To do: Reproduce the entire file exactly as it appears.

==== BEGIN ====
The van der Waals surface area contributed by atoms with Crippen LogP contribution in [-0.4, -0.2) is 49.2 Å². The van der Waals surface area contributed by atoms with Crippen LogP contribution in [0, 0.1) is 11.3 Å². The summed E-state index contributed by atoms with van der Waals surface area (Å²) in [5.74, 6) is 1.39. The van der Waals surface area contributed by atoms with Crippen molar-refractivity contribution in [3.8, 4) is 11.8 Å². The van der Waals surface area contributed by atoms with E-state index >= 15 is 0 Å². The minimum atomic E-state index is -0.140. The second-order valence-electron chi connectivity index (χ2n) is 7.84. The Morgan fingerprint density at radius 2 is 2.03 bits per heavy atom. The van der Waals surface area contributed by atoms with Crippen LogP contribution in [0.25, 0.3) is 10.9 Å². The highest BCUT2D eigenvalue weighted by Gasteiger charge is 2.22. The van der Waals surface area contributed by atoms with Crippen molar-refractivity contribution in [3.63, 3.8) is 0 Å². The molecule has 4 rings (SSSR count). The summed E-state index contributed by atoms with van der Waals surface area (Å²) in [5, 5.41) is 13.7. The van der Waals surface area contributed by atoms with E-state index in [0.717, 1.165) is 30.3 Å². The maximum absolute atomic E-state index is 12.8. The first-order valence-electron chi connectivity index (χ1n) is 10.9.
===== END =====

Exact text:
The van der Waals surface area contributed by atoms with Crippen LogP contribution in [-0.4, -0.2) is 49.2 Å². The van der Waals surface area contributed by atoms with Crippen LogP contribution in [0, 0.1) is 11.3 Å². The summed E-state index contributed by atoms with van der Waals surface area (Å²) in [5.74, 6) is 1.39. The van der Waals surface area contributed by atoms with Crippen molar-refractivity contribution in [3.8, 4) is 11.8 Å². The van der Waals surface area contributed by atoms with E-state index >= 15 is 0 Å². The minimum atomic E-state index is -0.140. The second-order valence-electron chi connectivity index (χ2n) is 7.84. The Morgan fingerprint density at radius 2 is 2.03 bits per heavy atom. The van der Waals surface area contributed by atoms with Crippen LogP contribution in [0.25, 0.3) is 10.9 Å². The highest BCUT2D eigenvalue weighted by Gasteiger charge is 2.22. The van der Waals surface area contributed by atoms with Crippen molar-refractivity contribution in [3.63, 3.8) is 0 Å². The molecule has 4 rings (SSSR count). The summed E-state index contributed by atoms with van der Waals surface area (Å²) in [5, 5.41) is 13.7. The van der Waals surface area contributed by atoms with E-state index in [0.717, 1.165) is 30.3 Å². The maximum absolute atomic E-state index is 12.8. The first-order valence-electron chi connectivity index (χ1n) is 10.9.